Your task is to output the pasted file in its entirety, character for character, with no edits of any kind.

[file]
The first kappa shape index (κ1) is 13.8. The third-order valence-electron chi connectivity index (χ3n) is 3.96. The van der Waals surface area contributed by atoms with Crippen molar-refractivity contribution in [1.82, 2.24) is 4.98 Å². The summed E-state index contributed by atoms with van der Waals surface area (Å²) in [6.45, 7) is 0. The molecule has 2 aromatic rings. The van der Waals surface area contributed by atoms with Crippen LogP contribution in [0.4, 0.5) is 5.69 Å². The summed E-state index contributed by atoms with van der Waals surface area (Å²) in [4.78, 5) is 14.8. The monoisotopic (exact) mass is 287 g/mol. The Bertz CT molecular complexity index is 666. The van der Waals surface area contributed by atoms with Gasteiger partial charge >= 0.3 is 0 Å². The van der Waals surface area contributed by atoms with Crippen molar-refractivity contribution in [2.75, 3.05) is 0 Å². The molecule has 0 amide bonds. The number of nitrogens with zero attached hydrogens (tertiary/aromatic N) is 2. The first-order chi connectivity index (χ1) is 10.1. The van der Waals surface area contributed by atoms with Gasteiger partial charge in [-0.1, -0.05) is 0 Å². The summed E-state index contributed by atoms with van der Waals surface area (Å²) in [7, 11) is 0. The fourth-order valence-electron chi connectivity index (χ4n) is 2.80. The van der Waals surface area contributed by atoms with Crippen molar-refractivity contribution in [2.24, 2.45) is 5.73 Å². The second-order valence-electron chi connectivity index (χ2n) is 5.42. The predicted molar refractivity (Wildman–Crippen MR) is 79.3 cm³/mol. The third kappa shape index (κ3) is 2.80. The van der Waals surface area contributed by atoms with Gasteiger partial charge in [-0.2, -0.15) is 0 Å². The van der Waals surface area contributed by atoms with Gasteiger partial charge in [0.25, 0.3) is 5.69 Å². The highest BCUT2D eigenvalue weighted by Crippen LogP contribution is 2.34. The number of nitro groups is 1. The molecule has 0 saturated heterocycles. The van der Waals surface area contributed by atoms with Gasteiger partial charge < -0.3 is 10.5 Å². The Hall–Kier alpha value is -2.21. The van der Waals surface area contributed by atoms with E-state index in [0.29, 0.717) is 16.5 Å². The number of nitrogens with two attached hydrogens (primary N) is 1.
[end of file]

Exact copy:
The first kappa shape index (κ1) is 13.8. The third-order valence-electron chi connectivity index (χ3n) is 3.96. The van der Waals surface area contributed by atoms with Crippen molar-refractivity contribution in [1.82, 2.24) is 4.98 Å². The summed E-state index contributed by atoms with van der Waals surface area (Å²) in [6.45, 7) is 0. The molecule has 2 aromatic rings. The van der Waals surface area contributed by atoms with Crippen LogP contribution in [0.4, 0.5) is 5.69 Å². The summed E-state index contributed by atoms with van der Waals surface area (Å²) in [4.78, 5) is 14.8. The monoisotopic (exact) mass is 287 g/mol. The Bertz CT molecular complexity index is 666. The van der Waals surface area contributed by atoms with Gasteiger partial charge >= 0.3 is 0 Å². The van der Waals surface area contributed by atoms with Crippen molar-refractivity contribution in [2.75, 3.05) is 0 Å². The molecule has 0 amide bonds. The number of nitrogens with zero attached hydrogens (tertiary/aromatic N) is 2. The first-order chi connectivity index (χ1) is 10.1. The van der Waals surface area contributed by atoms with Gasteiger partial charge in [-0.1, -0.05) is 0 Å². The summed E-state index contributed by atoms with van der Waals surface area (Å²) in [7, 11) is 0. The fourth-order valence-electron chi connectivity index (χ4n) is 2.80. The van der Waals surface area contributed by atoms with Crippen molar-refractivity contribution in [2.24, 2.45) is 5.73 Å². The second-order valence-electron chi connectivity index (χ2n) is 5.42. The predicted molar refractivity (Wildman–Crippen MR) is 79.3 cm³/mol. The third kappa shape index (κ3) is 2.80. The van der Waals surface area contributed by atoms with Gasteiger partial charge in [-0.2, -0.15) is 0 Å². The van der Waals surface area contributed by atoms with Gasteiger partial charge in [0.25, 0.3) is 5.69 Å². The highest BCUT2D eigenvalue weighted by Crippen LogP contribution is 2.34. The number of nitro groups is 1. The molecule has 0 saturated heterocycles. The van der Waals surface area contributed by atoms with Gasteiger partial charge < -0.3 is 10.5 Å². The Hall–Kier alpha value is -2.21. The van der Waals surface area contributed by atoms with E-state index in [0.29, 0.717) is 16.5 Å². The number of nitrogens with two attached hydrogens (primary N) is 1.